French ban veils

Bowen says the French government is finding it easier to fight clothing than to fight poverty and violence.

The French senate approved a law Sept. 14 banning any veils that cover the face — including the burqa, the full-body covering worn by some Muslim women — making France the first European country to nationally impose such a ban.

Wikimedia Commons

The French senate approved a law banning any veils that cover the face, including the niqab worn by Muslim women.

A sociocultural anthropologist at Washington University in St. Louis who has written extensively on this subject says that the French government is finding it easier to fight clothing than to fight poverty and violence.

“France passed a law that prohibits covering the face in public, but that really is aimed at the relatively small number of Muslim women who wear the face-covering niqab,” says John R. Bowen, Ph.D., the Dunbar-Van Cleve Professor in Arts & Sciences.”

Bowen is author of Can Islam be French? Pluralism and Pragmatism in a Secularist State (2009) and Why the French Don’t Like Headscarves: Islam, the State and Public Space (2007). His current research focuses on comparative social studies of Islam across the world.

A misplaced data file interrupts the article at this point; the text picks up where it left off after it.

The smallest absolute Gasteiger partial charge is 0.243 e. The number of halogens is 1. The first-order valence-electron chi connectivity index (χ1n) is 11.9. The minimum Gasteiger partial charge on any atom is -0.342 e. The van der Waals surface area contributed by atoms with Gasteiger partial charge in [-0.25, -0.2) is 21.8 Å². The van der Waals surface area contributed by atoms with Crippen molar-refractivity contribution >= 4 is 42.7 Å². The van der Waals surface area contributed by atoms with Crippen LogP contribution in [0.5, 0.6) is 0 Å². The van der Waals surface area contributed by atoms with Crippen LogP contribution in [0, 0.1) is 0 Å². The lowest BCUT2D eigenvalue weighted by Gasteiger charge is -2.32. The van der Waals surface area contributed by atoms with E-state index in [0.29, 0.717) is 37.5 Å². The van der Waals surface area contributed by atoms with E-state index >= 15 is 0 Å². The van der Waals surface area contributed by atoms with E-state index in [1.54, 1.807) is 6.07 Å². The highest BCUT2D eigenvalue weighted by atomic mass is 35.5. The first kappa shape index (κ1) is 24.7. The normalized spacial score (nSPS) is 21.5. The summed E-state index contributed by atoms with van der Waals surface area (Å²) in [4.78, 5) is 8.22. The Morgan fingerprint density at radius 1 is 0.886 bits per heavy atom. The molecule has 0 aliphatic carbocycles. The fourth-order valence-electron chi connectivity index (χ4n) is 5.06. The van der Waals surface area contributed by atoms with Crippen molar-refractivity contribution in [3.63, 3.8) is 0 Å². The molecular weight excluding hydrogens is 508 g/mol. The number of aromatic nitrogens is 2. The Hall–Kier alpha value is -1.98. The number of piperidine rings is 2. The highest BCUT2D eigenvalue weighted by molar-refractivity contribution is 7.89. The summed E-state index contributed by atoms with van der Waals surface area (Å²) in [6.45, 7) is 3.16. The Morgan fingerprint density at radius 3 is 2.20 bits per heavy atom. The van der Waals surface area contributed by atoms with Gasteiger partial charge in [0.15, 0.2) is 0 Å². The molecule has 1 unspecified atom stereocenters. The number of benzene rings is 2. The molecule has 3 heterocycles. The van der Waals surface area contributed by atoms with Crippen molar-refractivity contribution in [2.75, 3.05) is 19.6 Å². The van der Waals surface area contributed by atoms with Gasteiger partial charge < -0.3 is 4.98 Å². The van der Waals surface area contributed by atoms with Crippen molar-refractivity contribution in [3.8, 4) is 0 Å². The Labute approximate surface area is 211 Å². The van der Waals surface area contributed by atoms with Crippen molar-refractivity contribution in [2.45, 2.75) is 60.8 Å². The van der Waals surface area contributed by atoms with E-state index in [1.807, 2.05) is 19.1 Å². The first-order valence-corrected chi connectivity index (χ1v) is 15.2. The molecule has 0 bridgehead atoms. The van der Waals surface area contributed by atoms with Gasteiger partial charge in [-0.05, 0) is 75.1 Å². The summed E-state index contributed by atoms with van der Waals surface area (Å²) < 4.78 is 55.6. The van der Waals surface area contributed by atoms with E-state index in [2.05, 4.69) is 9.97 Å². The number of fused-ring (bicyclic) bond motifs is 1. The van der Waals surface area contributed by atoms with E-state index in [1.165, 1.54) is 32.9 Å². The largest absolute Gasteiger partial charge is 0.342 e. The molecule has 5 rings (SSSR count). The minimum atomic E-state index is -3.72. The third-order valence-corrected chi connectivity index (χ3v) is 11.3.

“Michèle Alliot-Marie, minister of justice, said that wearing such clothes contradicts French principles of dignity and equality,” he says. “No women in France have said they were forced to wear this garment, however. To the contrary, niqab-wearers consistently tell reporters that they are following their own ideas about how best to live a dignified life as a Muslim woman.”

Given that there are no allegations of harm, that the practice is seen as religious and that we have here two conflicting ideas of dignity, “one might have thought the government of a country with a large Muslim population and a commitment to religious freedom would hesitate before once again pointing the finger at Muslim clothing,” Bowen says.

“But it is easier to fight clothing than it is to fight poverty, discrimination, and, if we are to discuss women’s dignity, domestic violence.”

Bowen says that France now joins Iran and Saudi Arabia as countries that tell its police force to use their time to inspect women’s garments.

“But either France’s own Constitutional Council or, eventually the European Court of Human Rights, may rule that the law violates religious freedom — and this outcome may have been what some lawmakers wished for all along: make a statement but be spared its enforcement.”

Bowen will serve as a prosecution witness Sept. 20 during filming of the television series World on Trial. A cast of legal all-stars headlined by Cherie Booth Blair, international human rights barrister and wife of former British Prime Minister Tony Blair and acclaimed human rights advocate and author Randall Robinson will try the “headscarf law” case at Penn State Law School.